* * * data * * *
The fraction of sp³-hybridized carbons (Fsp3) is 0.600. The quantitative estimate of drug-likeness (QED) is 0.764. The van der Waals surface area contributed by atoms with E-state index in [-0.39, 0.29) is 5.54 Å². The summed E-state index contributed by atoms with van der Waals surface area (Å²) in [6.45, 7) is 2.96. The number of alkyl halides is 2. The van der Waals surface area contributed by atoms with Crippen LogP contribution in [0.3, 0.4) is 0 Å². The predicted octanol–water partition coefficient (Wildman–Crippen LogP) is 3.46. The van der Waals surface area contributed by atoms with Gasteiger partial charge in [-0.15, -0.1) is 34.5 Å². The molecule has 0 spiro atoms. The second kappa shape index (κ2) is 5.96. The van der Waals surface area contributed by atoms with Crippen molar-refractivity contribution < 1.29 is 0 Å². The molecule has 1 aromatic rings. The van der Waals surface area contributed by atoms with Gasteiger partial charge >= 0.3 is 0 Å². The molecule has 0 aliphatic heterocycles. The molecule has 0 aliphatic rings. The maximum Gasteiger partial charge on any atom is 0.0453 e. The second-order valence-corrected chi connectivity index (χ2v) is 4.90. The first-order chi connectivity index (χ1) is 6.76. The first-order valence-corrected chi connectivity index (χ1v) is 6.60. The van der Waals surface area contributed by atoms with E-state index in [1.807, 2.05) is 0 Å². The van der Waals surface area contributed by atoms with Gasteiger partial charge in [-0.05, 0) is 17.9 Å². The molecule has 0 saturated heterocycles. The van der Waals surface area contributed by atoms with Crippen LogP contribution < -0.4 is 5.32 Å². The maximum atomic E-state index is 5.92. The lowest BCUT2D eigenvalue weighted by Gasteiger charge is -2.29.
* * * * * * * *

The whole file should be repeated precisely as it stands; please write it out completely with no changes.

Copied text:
The fraction of sp³-hybridized carbons (Fsp3) is 0.600. The quantitative estimate of drug-likeness (QED) is 0.764. The van der Waals surface area contributed by atoms with E-state index in [-0.39, 0.29) is 5.54 Å². The summed E-state index contributed by atoms with van der Waals surface area (Å²) in [6.45, 7) is 2.96. The number of alkyl halides is 2. The van der Waals surface area contributed by atoms with Crippen LogP contribution in [0.3, 0.4) is 0 Å². The predicted octanol–water partition coefficient (Wildman–Crippen LogP) is 3.46. The van der Waals surface area contributed by atoms with Gasteiger partial charge in [-0.15, -0.1) is 34.5 Å². The molecule has 0 spiro atoms. The second kappa shape index (κ2) is 5.96. The van der Waals surface area contributed by atoms with Crippen molar-refractivity contribution < 1.29 is 0 Å². The molecule has 1 aromatic rings. The van der Waals surface area contributed by atoms with Gasteiger partial charge >= 0.3 is 0 Å². The molecule has 0 aliphatic heterocycles. The molecule has 0 aliphatic rings. The maximum Gasteiger partial charge on any atom is 0.0453 e. The second-order valence-corrected chi connectivity index (χ2v) is 4.90. The first-order chi connectivity index (χ1) is 6.76. The first-order valence-corrected chi connectivity index (χ1v) is 6.60. The van der Waals surface area contributed by atoms with E-state index in [1.807, 2.05) is 0 Å². The van der Waals surface area contributed by atoms with Gasteiger partial charge in [-0.05, 0) is 17.9 Å². The molecule has 0 saturated heterocycles. The van der Waals surface area contributed by atoms with Crippen LogP contribution < -0.4 is 5.32 Å². The maximum atomic E-state index is 5.92. The lowest BCUT2D eigenvalue weighted by Gasteiger charge is -2.29.